Jason’s relevant “history” was unusually straightforward. His family life was happy; his parents were caring and had an excellent relationship with their sons; Jason was popular, extroverted, good with people of all ages — including his grandparents and his small cousins — a keen sportsman, and academically high- achieving. He only occasionally got drunk, did not take drugs, had never smoked, and had been as “healthy as a horse” all his life. In short, Jason was — or had been until recently — a dream son. Over the past few months he had been feeling terribly tired, found it difficult to concentrate in class, struggled with his homework — especially where he had to learn facts — couldn’t stand being around his brother and his rowdy friends, and was irritable with his own friends, parents, and grandparents. Worst of all, his rugby game had deteriorated to the point where his coach had told him that if he didn’t improve his attitude on the field and off, he could say goodbye to the First Fifteen. This was a revelation to his parents, as Jason had not told them. So I was not surprised by Jason’s answer to my question, “Have you ever been knocked out, or even just dazed, during a rugby match or at any other time?” I might just as well have asked “How many times have you been knocked out,” but of course that would have been a leading question.
“I’ve been dazed a few times, I suppose, but I’ve only actually had concussions two or three times when I’ve had to sit out the rest of the game and wasn’t allowed to play for three weeks.”
It took some careful detective work to discover that Jason had in fact been helped off the field three times over the past two years, twice in the current rugby season, which was by now nearly over. On each occasion he was unconscious for no more than a minute or two, was checked by his GP, and was not allowed to play on the next two Saturdays. Becky said that she had been worried after the last two knocks, as he had seemed confused and muddled for a few hours after each concussion. After a night’s sleep, Jason had no longer felt confused, but had a hellish headache. He said he had headaches quite often now, especially when he was trying to concentrate in class, and that was one of the reasons he couldn’t be bothered with school anymore.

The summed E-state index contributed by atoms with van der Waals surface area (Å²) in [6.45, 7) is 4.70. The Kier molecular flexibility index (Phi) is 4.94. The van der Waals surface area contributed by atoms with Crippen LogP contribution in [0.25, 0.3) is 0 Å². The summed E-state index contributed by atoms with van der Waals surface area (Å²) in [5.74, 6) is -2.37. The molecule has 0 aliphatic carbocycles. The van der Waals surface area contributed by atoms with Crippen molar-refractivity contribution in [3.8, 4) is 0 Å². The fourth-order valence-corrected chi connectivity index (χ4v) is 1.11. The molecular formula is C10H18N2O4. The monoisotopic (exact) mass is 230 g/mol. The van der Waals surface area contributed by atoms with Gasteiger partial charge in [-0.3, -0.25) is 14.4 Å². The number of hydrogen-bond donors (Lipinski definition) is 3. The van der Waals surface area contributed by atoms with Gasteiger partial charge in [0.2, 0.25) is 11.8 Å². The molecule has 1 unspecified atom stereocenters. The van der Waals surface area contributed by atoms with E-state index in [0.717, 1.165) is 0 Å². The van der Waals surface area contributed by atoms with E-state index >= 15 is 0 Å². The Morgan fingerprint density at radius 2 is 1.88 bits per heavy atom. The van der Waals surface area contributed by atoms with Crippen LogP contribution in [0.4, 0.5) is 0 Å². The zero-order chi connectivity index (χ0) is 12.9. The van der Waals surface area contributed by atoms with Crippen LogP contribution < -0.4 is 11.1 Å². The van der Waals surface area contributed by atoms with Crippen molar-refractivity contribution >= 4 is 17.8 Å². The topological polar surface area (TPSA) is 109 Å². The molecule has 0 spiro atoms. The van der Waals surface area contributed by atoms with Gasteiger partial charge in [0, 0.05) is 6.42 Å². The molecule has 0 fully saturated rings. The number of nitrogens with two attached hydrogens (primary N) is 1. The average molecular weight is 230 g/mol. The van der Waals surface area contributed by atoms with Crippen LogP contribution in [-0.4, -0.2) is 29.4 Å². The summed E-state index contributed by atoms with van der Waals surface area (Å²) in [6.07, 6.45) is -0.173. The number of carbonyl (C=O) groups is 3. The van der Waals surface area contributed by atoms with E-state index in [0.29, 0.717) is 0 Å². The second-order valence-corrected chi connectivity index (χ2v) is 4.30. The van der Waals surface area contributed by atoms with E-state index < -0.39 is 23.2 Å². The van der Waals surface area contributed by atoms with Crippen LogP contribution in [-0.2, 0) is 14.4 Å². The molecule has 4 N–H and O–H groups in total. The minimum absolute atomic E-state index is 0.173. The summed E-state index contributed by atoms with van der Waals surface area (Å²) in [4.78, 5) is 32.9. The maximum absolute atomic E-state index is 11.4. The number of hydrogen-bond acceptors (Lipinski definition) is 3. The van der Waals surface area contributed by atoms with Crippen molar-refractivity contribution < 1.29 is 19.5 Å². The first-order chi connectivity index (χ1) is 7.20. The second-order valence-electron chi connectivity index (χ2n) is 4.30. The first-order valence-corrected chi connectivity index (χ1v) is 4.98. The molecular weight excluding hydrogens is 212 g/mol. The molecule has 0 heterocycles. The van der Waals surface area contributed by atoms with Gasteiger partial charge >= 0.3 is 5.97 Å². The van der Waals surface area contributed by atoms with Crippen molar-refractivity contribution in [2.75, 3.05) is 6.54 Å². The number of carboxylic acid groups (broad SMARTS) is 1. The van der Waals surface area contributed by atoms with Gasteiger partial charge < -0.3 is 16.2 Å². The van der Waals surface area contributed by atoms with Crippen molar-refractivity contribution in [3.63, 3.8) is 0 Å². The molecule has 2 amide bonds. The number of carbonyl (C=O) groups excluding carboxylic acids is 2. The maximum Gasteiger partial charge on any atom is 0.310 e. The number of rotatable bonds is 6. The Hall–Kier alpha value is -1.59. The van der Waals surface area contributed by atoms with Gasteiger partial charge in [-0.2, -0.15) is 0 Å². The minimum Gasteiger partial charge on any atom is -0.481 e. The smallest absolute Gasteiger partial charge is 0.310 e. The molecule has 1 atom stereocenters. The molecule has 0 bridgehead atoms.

By early evening he felt so tired he fell asleep over his homework. He used to be a sound sleeper, but he often woke two or three times in the night now, and struggled to get back to sleep. When I asked him if that’s when he got to worrying about everything, he admitted it was, and that he knew he was depressed. He couldn’t be bothered with parties, because the noise got to him and obviously he couldn’t hold his drink. He hated being drunk; he liked to be in control. His girlfriend had practically given up on him anyway, as he was such a morose bastard these days. On the positive side, his appetite hadn’t changed — he still ate like a horse — and he was adamant that he didn’t have any suicidal thoughts. I felt confident that he was not in danger of self- harm and probably didn’t require medication for his depressed mood — at least not until we had tried therapy. I suspected that just learning that there was a physical explanation for his changed feelings and behaviors would go a long way toward relieving Jason’s worries.